Password Managers May Be Vulnerable to Malware Attacks | News and opinions

Password managers are a useful way to protect your Internet accounts. But the software that runs them is not always perfect.

According to new research, four popular password managers for Windows 10 can actually let your connection information filter into the PC's memory. This is not good news if your computer is secretly invaded by malware. a hacker could potentially recover sensitive data at the password manager activation.

The research, released Tuesday, comes from Independent Security Evaluators (ISE), a Baltimore-based company that has reviewed the security of four products, including 1Password, Dashlane, KeePass, and LastPass.. The company was surprised to find that the products did not always encrypt and then delete the password data in the background processes of the PC. Even the master password, which can be used to unlock all your stored passwords, can be exposed.

For example, 1Password7 will decrypt all your individual passwords and store them in the computer's memory once the application is loaded. The login credentials, including the master password, will also be kept in the computer's memory when the product is running, but in the locked state . "The user must completely quit the software to erase the sensitive information from the memory," the search adds.

ISE Research 1Pass 2

Dashlane, on the other hand, will only expose the login information, depending on the password that the user wants to access. The Dashlane app will expose the entire database in plain text only when the user wishes to update a password. LastPass presents a similar problem and may also disclose the credentials even after returning the application to a locked state.

ISE has released the search to encourage password manager providers to better protect login information when they load to a PC, especially when the product becomes locked again.

"Given the vast base of password manager users already in use, these vulnerabilities will cause hackers to target and steal data from these computers through malware attacks," said Adrian Bednarek. researcher at ISE.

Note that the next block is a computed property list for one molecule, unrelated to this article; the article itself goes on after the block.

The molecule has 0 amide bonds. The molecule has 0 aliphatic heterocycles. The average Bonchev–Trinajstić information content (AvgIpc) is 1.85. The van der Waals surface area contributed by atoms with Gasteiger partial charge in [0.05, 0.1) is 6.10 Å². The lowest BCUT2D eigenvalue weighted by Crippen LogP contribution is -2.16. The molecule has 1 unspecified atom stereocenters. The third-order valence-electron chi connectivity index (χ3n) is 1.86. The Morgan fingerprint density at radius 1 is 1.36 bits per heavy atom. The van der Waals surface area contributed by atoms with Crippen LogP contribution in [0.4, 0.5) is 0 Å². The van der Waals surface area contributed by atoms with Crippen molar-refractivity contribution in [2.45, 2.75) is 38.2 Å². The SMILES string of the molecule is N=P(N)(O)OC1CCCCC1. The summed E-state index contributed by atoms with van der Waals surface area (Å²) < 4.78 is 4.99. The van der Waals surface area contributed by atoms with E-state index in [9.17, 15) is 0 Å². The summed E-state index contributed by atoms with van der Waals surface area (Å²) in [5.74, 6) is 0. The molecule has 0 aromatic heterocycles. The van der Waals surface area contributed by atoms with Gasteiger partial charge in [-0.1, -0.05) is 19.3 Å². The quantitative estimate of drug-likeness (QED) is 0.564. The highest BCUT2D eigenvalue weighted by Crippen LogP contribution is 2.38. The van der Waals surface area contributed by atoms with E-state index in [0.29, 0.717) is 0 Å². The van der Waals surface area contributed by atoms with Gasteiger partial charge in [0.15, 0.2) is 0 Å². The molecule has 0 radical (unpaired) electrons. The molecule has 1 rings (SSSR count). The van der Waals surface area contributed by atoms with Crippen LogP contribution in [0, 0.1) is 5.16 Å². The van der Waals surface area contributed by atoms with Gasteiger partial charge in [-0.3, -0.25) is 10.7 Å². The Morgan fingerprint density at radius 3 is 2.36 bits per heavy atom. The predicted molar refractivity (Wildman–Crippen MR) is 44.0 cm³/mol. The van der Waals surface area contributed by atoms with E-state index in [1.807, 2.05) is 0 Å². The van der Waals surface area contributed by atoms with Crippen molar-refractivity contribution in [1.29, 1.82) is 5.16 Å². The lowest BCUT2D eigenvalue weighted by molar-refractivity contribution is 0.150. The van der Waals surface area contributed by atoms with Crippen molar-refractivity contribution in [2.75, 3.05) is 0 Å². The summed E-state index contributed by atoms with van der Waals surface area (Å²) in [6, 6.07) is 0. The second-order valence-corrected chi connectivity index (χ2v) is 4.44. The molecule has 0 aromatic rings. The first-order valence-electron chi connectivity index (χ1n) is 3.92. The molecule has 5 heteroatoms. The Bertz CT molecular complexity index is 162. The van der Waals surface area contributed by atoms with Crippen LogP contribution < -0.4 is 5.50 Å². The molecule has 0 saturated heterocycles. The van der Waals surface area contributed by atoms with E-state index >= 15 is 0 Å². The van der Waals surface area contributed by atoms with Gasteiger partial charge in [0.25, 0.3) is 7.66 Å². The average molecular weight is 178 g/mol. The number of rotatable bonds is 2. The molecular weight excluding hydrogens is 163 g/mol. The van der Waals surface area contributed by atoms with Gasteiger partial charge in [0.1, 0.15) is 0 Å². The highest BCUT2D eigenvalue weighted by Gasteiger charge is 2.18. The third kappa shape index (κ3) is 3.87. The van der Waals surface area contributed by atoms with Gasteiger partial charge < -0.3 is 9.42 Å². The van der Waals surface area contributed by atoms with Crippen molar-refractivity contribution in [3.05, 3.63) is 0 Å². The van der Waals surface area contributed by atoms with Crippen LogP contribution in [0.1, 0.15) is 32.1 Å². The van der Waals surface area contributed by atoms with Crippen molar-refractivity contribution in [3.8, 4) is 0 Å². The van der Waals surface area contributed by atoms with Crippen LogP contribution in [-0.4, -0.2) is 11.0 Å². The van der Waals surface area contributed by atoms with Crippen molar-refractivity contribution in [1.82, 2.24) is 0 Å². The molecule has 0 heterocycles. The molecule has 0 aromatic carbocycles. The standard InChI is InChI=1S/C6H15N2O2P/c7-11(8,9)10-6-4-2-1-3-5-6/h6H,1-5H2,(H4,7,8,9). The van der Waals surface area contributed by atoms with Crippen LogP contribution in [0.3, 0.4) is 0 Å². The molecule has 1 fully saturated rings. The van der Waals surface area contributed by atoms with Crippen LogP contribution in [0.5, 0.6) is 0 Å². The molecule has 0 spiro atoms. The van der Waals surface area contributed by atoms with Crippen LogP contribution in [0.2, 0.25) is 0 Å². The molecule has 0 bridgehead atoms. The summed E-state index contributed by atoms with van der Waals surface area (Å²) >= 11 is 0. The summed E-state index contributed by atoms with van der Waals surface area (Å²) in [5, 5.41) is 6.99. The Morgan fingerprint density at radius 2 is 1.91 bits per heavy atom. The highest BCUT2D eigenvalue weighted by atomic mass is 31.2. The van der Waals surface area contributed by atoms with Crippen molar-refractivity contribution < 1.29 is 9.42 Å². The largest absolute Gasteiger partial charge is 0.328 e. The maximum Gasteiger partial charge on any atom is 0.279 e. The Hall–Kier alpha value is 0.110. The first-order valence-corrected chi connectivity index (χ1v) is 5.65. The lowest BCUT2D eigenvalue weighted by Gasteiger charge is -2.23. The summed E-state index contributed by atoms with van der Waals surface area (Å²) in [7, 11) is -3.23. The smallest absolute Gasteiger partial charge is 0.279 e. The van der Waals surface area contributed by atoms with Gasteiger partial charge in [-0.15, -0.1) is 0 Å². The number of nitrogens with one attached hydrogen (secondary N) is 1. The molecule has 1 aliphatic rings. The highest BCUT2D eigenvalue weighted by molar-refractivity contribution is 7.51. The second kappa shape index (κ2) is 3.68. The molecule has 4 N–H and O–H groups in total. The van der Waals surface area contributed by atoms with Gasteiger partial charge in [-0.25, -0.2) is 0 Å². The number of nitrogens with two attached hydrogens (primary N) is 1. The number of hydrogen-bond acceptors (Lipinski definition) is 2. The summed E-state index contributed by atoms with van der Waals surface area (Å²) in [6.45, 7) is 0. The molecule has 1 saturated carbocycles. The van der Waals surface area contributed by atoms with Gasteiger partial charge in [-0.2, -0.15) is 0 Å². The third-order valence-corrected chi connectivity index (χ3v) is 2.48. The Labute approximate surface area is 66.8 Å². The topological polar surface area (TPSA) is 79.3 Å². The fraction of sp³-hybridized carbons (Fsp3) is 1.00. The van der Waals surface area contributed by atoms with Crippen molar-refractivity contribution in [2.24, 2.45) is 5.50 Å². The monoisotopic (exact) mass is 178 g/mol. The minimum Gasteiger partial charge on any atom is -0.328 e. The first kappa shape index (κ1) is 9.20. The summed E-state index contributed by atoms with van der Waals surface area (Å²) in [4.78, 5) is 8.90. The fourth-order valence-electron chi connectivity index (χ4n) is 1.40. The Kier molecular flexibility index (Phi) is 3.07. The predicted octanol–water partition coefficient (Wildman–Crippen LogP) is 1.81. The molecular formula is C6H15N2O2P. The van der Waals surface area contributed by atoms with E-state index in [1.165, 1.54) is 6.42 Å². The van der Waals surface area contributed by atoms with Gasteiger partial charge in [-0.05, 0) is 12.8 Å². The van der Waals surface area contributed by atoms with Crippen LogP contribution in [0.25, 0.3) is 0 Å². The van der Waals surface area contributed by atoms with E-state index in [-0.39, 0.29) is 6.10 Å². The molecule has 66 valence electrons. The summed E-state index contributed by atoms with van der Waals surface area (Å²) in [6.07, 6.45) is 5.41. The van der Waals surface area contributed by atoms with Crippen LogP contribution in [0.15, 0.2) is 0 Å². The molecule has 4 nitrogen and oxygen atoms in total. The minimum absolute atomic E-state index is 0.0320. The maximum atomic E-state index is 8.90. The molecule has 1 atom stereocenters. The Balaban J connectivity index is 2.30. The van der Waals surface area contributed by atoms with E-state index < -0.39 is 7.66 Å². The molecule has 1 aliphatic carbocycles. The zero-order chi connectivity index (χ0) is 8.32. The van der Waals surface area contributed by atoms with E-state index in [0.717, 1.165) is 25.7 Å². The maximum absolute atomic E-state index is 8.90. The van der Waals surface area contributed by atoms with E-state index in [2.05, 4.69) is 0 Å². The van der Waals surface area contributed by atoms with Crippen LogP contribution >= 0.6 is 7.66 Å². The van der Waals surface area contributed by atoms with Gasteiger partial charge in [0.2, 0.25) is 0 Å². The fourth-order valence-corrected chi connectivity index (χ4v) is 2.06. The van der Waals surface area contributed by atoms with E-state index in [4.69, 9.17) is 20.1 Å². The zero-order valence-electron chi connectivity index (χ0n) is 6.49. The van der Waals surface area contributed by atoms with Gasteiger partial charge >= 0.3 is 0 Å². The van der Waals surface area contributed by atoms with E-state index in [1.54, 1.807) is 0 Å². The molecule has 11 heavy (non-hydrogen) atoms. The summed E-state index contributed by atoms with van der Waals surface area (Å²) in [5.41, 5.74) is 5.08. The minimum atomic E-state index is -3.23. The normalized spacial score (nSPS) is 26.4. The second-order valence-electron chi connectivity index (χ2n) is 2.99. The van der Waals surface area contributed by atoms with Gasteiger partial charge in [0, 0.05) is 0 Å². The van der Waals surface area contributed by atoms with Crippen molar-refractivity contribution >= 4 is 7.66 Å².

DashLane ISE

But not everyone agrees on the seriousness of the threat. To commit these attacks, hackers should make you install certain malicious software, which can open your PC to all kinds of problems, not just stealing passwords.

"The realistic threat of this problem is limited," Jeffrey Goldberg, developer of security at 1Password, told PCMag. "No password manager (or anything else) can promise to run safely on a compromised computer."

1Password and KeePass also explained to PCMag that the security issues raised by ISE were not new and that they had previously been mentioned as known compromises with their products. For example, with the Windows operating system, KeePass must decrypt some of the sensitive data in order to show you a password.

"Solving this particular problem introduces new, greater security risks," Goldberg said. 1Password should switch to a different and older programming language, which could be less reliable, and leave users insecure, he added.

LastPass, however, said it had introduced new safeguards to prevent the theft of passwords by malicious software. For example, the company's Windows application will now be closed and clear the system memory when the user logs out.

The ISE search is a reminder to keep abreast of the limits of password managers. applications will not protect your login credentials in the event that your PC is infected with a malicious program that includes keystroke logging, screen capture, or text copying.

To stay safe, ISE recommends that you use reputable antivirus products and completely close the password manager once you are done. This will ensure that the product will not actively disclose your password identifiers in the background. To avoid malware, avoid downloading applications from unknown sources or mysterious attachments.

Source link